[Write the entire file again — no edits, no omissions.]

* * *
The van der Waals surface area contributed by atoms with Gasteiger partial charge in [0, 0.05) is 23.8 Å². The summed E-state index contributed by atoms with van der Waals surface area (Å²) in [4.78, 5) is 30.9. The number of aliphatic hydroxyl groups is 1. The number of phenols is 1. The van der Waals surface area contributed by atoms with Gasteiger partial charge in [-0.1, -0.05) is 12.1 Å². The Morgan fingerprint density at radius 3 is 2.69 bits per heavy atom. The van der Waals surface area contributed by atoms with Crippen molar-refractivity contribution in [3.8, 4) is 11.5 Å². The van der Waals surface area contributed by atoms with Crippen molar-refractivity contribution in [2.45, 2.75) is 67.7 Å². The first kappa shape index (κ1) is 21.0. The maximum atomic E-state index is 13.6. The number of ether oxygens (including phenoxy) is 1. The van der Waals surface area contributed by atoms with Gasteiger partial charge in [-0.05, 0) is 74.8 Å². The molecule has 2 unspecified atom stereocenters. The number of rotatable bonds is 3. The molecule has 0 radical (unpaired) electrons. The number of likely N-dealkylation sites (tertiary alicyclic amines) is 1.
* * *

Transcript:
The van der Waals surface area contributed by atoms with Gasteiger partial charge in [0, 0.05) is 23.8 Å². The summed E-state index contributed by atoms with van der Waals surface area (Å²) in [4.78, 5) is 30.9. The number of aliphatic hydroxyl groups is 1. The number of phenols is 1. The van der Waals surface area contributed by atoms with Gasteiger partial charge in [-0.1, -0.05) is 12.1 Å². The Morgan fingerprint density at radius 3 is 2.69 bits per heavy atom. The van der Waals surface area contributed by atoms with Crippen molar-refractivity contribution in [3.8, 4) is 11.5 Å². The van der Waals surface area contributed by atoms with Crippen molar-refractivity contribution in [2.45, 2.75) is 67.7 Å². The first kappa shape index (κ1) is 21.0. The maximum atomic E-state index is 13.6. The number of ether oxygens (including phenoxy) is 1. The van der Waals surface area contributed by atoms with Gasteiger partial charge in [-0.05, 0) is 74.8 Å². The molecule has 2 unspecified atom stereocenters. The number of rotatable bonds is 3. The molecule has 0 radical (unpaired) electrons. The number of likely N-dealkylation sites (tertiary alicyclic amines) is 1.